- the long-suffering professional ghost debunker hired by the ex-husband's irresponsible baby brother's new unscrupulous reporter girlfriend
- the even more long-suffering medium hired by the ex-husband's irresponsible baby brother's new unscrupulous reporter girlfriend

PLUS the two terrible children! PLUS all the maybe ghosts!

For the most part it is all generally rollicking good times except for one EXTREMELY JARRING thing which is spoiler alert and trigger warningCollapse )

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the real kwon
04 September 2016 @ 08:40 am
I reread Heyer's The Masqueraders recently -- this is the one in which a brother and sister, wanted for participation in the Jacobite rebellion, are instructed by their wacky mastermind father that the only way for them to be safe from the long arm of the law is to cunningly disguise themselves as ... A SISTER AND BROTHER!

No, see, it makes sense because Our Heroine is quite tall, and her brother is quite short, and the police will be looking for a notably short man and a notably tall woman, not a man and woman who are both of approximately ... ordinary....

.... OK it really doesn't make any sense, no sense at all, but it is a lot of fun to read as cross-dressing hijinks go. It is also notable to me because Patience, unlike most cross-dressing heroines, is not a teenaged ingenue with Something to Prove; she's twenty-eight, responsible, sensible, cool-headed, and admired by everyone for the fact that she has clearly inherited every bit of chill that the family possesses. Her love interest is the lofty Sir Anthony Fanshawe, who is huge and slow and sleepy and tremendously respectable until midway through the book when he suddenly gets caught up in all the wacky hijinks around him and starts really enthusiastically busting heads, and Patience is like 'well, on the one hand, I feel deeply embarrassed for getting such an admirable and respectable person caught up in all of this nonsense, but on the other hand, THIS IS HILARIOUS.'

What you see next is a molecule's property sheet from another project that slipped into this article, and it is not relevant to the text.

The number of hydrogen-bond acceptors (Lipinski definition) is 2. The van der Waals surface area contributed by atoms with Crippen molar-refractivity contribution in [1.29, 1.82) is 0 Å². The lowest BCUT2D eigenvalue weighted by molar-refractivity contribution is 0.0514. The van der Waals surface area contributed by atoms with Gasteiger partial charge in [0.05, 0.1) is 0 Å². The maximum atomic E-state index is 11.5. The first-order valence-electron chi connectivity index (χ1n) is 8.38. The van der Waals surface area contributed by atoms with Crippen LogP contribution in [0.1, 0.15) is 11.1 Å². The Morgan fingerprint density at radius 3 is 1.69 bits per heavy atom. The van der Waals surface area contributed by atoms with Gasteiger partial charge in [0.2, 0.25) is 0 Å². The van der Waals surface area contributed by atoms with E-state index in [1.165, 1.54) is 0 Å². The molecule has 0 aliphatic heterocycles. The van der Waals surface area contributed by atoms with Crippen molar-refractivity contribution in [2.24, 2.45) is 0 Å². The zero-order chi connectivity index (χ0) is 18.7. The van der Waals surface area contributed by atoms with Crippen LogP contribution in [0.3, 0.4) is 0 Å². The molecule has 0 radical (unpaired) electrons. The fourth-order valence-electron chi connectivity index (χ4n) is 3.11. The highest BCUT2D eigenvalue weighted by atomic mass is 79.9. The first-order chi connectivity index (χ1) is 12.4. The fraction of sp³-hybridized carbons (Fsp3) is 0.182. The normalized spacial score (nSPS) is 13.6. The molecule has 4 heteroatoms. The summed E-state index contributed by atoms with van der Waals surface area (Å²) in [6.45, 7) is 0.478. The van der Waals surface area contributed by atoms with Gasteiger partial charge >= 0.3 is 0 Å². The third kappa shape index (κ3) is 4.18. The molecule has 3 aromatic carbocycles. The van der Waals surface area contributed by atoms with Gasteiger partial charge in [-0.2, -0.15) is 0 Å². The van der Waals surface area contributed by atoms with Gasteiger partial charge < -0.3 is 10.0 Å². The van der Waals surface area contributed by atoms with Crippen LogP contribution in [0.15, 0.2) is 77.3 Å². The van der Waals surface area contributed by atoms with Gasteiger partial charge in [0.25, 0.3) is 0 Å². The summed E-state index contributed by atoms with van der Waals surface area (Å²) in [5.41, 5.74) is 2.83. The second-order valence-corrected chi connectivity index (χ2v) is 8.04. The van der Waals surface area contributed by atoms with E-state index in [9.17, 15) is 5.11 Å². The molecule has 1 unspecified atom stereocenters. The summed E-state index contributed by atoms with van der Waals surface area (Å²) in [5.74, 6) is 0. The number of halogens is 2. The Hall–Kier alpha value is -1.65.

(Her brother Robin, meanwhile -- who gets a dashing MYSTERY ROMANCE full of DRAMA in which he hangs out with his love interest as her beautiful BFF all day, then by night disguises himself as a HIGHWAYMAN and secretly flirts with her at MASKED BALLS -- has none of the chill at all.)

Anyway, as I was rereading, I started fan-casting in my head for the movie that I would love to see somebody make.

Obviously, Patience -- serene, gigantic, blonde -- should be played by Gwendolyn Christie.

Equally obviously, the only person who could really do justice to Sir Anthony Fanshawe -- the most dignified and respectable and HUGE AND WELL-MUSCLED Georgian gentleman around -- is Dwayne 'The Rock' Johnson. We've all been waiting to see the Rock in a period piece! HERE IS THE ROLE. MAKE IT HAPPEN.

I get stuck brainstorming on Robin, though, especially since I am fairly sure in a modern Masqueraders film I would not want to cast Robin as the straight cis dude that Georgette Heyer thinks he is. I can think of at least four ways to adapt the character, I just can't decide which I like best!